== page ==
Even if I went to a cupcake cafe every so often, it wouldn't be nearly enough to fill my sweets cravings (again, it's a good thing I'm a runner). So, it was time to bust out my D e s s e r t s board on Pinterest, and get to work on these tasty lovers. They're obviously not as beautiful as Sweet Tooth Fairy, but I think they'll satisfy perfectly until the next time we meet again.

The almond extract takes the cake - er... cupcake. I love the way the flavor folds in with the cherries so perfectly. One cupcake is enough for a while, though. They're super-rich. Make sure you buy the big bottle of maraschino cherries if you make this - you're going to need the juice in both the cupcakes and frosting.

Also, doubling the frosting is a must.


Cherry-Almond Vanilla Cupcakes
recipe adapted from Better Homes

1/2 c butter
4 egg whites
2 c all-purpose flour
1 t baking powder
1/2 t salt
1/4 t baking soda
3/4 c buttermilk
1/3 c maraschino cherry juice
1 1/2 c sugar
1 t vanilla
1/2 t almond extract
12 maraschino cherries, halved

1/2 c butter, softened
4 c powdered sugar
3 T maraschino cherry juice
1/2 t almond extract

For starters, make sure your butter and egg whites have reached room temperature (takes around 30 minutes). While they're reaching room temperature, line your muffin tin with paper muffin cups. In a medium bowl, sift together flour, baking powder, salt, and baking soda. In a small bowl, also combine buttermilk and cherry juice. Set both aside.

Preheat your oven to 350 F. With your stand mixer, beat butter on medium/high speed for 30 seconds. Add sugar, vanilla, and almond extract - beat until combined. One at a time, add egg whites, beating well after adding each one. Alternately add flour mixture and buttermilk mixture to beaten mixture, beating on low speed after adding each until combined.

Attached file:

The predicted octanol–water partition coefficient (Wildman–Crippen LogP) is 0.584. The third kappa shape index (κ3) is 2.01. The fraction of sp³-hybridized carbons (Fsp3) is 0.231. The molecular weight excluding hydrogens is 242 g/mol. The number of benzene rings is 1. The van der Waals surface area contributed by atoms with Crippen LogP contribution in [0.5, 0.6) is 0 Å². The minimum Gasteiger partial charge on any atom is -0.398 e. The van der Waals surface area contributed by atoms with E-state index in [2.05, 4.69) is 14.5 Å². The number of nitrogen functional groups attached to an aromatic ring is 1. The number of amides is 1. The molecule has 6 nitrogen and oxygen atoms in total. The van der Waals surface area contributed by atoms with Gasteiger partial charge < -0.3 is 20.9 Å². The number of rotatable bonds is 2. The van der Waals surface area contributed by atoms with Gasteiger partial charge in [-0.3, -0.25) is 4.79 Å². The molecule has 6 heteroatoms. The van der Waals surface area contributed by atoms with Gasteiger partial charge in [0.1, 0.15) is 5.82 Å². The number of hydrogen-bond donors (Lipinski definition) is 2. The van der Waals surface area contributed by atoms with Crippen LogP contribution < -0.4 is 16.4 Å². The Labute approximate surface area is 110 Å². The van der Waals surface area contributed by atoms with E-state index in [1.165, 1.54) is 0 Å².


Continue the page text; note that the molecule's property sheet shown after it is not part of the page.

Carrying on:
Spoon batter into prepared muffin cups, about 2/3 full. Use a spoon to smooth batter. Press a cherry into batter in each cup.

Bake for 15-18 minutes - until tops spring back when lightly touched. Cool on wire racks after cooling cupcakes in muffin tin for about 5 minutes.

Make frosting: Fluff butter in mixer, add in maraschino cherry juice and almond extract. Slowly (about 1/2 cup at a time) add in powdered sugar. After all powdered sugar has been added, add milk to desired consistency. Using your pastry bag fitted with whatever tip you choose, pipe your frosting on your cupcakes. Top with cherries! This makes about 24 cupcakes.

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Quinoa Breakfast Delight with Pecans and Blueberries

I love how you can see my reflection in the spoon
Quinoa, we meet again. This time in breakfast form. This recipe is anything but normal Blondie breakfast. I usually have some Multi-Grain Cheerios and call it good. This little bowl of love, however, was pretty tasty (and very filling).

I was a little frustrated, though, while making this. The recipe simply requires the milk mixture to come to a boil, and then to simmer for 15 minutes. Well, mine had been simmering for 20+ minutes and the quinoa was still undercooked. I put the lid on. The milk mixture flared up and spilled out over the side of the pan (even on a low simmer). I decided to just let it cook until the quinoa was somewhat cooked. Took a while, but we got there. Mostly.